Titanium based alloys. Microstructure and properties of alloys

Titanium alloys are suitable for orthopedic applications that are subject to large loads, because they combine properties such as high mechanical strength and corrosion with good biocompatibility and a relatively low elastic modulus (closer to that of bone in comparison to others alloys); hydroxyapatite has a Young’s modulus even more similar to that of bone, but its biomechanical properties make it unusable by itself.

The most used biomedical alloys are:

  • · ASTM F167 (semi-pure titanium 98.9 – 99.6% titanium);
  • · ASTM F136 (Ti-6AI-4V);

The ASTM F136 (Ti-6AI-4V) has vast applications in the orthopedic field. The former is more commonly used in dental implants, or as a coating due to lower mechanical properties.

In ASTM F167 the oxygen content must be carefully checked because it has a large influence on the yield strength and fatigue strength: the yield strength varies from 170MPa for 0.18% of oxygen to 485MPa for 0.4%, while the fatigue limit ranges from 88.2 MPa (107 cycles) for 0.085% oxygen to 216 MPa (107 cycles) for 0.27% oxygen.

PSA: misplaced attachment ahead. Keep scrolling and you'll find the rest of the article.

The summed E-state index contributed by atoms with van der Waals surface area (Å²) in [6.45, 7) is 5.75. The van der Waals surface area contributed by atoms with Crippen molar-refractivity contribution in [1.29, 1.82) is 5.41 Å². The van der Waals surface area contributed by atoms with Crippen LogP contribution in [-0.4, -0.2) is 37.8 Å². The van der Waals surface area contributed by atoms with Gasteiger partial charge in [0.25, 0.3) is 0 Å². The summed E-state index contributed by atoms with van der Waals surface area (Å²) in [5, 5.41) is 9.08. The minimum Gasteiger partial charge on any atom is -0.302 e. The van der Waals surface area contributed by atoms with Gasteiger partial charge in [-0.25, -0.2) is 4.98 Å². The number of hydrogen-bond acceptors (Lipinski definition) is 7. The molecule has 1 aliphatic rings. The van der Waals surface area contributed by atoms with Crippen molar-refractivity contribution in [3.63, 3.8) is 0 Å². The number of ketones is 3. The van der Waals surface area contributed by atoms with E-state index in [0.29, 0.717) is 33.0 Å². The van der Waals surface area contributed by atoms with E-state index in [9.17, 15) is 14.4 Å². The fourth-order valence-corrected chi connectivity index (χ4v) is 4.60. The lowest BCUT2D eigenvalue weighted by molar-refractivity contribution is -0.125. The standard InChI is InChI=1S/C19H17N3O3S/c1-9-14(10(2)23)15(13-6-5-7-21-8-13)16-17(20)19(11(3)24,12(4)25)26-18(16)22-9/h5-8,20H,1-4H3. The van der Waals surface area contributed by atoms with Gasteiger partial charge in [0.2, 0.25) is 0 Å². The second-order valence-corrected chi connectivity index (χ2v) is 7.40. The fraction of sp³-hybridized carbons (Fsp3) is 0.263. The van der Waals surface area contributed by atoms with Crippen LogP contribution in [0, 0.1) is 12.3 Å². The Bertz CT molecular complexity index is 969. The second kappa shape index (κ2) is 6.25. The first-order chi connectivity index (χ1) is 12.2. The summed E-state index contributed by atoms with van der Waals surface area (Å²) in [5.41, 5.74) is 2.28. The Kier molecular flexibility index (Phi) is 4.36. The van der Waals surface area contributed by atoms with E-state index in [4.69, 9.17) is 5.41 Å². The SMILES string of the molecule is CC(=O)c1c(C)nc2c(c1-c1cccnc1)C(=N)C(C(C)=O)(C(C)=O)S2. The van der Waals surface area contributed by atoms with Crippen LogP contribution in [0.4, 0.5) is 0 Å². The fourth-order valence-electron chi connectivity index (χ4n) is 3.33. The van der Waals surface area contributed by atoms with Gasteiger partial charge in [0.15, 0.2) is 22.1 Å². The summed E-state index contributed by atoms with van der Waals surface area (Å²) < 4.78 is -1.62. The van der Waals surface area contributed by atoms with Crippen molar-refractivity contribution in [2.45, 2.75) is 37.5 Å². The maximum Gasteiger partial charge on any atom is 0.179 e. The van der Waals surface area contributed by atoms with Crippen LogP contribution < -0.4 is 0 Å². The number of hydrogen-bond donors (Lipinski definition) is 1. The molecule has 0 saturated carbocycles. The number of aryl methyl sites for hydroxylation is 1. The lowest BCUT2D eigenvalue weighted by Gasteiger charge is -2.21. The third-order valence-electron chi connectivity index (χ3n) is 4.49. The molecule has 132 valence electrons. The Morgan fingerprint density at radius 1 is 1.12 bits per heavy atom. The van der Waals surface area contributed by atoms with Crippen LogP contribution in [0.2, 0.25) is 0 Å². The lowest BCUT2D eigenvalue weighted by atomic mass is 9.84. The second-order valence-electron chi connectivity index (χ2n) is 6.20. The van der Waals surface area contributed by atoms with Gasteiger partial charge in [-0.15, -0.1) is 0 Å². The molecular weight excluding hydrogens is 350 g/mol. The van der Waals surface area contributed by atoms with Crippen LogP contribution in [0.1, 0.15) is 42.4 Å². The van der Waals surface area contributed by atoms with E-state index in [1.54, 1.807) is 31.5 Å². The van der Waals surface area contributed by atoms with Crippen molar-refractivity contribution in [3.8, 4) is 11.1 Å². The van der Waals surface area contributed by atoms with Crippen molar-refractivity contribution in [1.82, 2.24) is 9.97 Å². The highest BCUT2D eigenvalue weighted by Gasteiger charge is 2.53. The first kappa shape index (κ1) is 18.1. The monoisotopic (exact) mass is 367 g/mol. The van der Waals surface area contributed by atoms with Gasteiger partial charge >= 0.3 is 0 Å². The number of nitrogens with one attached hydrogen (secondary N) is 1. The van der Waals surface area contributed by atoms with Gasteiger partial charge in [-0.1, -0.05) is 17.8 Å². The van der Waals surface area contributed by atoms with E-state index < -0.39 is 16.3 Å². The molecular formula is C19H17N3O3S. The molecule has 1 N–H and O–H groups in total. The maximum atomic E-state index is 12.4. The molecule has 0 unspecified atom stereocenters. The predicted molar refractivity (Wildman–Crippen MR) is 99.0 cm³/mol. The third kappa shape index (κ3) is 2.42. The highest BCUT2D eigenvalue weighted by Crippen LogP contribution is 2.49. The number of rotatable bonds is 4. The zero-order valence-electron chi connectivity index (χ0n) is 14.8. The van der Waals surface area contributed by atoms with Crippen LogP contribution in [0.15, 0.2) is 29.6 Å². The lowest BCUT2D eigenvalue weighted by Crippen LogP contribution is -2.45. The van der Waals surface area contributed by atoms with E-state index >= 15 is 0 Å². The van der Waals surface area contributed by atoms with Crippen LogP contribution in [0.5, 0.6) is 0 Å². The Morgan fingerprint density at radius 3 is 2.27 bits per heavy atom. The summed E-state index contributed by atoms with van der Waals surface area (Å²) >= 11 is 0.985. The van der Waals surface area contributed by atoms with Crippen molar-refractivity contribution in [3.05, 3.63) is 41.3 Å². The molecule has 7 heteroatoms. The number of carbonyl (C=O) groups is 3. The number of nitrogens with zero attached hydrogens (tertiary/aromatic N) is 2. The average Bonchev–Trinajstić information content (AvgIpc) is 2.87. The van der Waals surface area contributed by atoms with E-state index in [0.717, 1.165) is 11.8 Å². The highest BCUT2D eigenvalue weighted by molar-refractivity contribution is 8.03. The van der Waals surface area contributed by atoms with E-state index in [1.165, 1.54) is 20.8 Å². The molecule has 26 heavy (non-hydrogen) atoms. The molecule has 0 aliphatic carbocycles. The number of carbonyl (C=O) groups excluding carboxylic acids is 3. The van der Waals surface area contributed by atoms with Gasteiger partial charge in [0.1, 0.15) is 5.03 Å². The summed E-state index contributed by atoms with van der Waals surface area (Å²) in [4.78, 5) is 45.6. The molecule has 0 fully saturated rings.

The addition of AI and V in F136 has the purpose of obtaining a α-β alloy thanks to the stabilizing effect of the α form by AI and the β form by V.

Microstructure and properties of alloys

Being made up almost entirely of titanium, the structure of this alloy is typically monophonic of the α type: grain diameter from 10 to 150 µm, depending on the work undergone. Typically cold worked, it has mechanical properties lower than Ti-6AI-4V. The presence of interstitial atoms (C, N, O) in the titanium lattice can produce a strengthening solution from solid solution. The presence of titanium oxide (TiO2) on the metal surface increases corrosion resistance and contributes to a better biological impact (good osseointegration).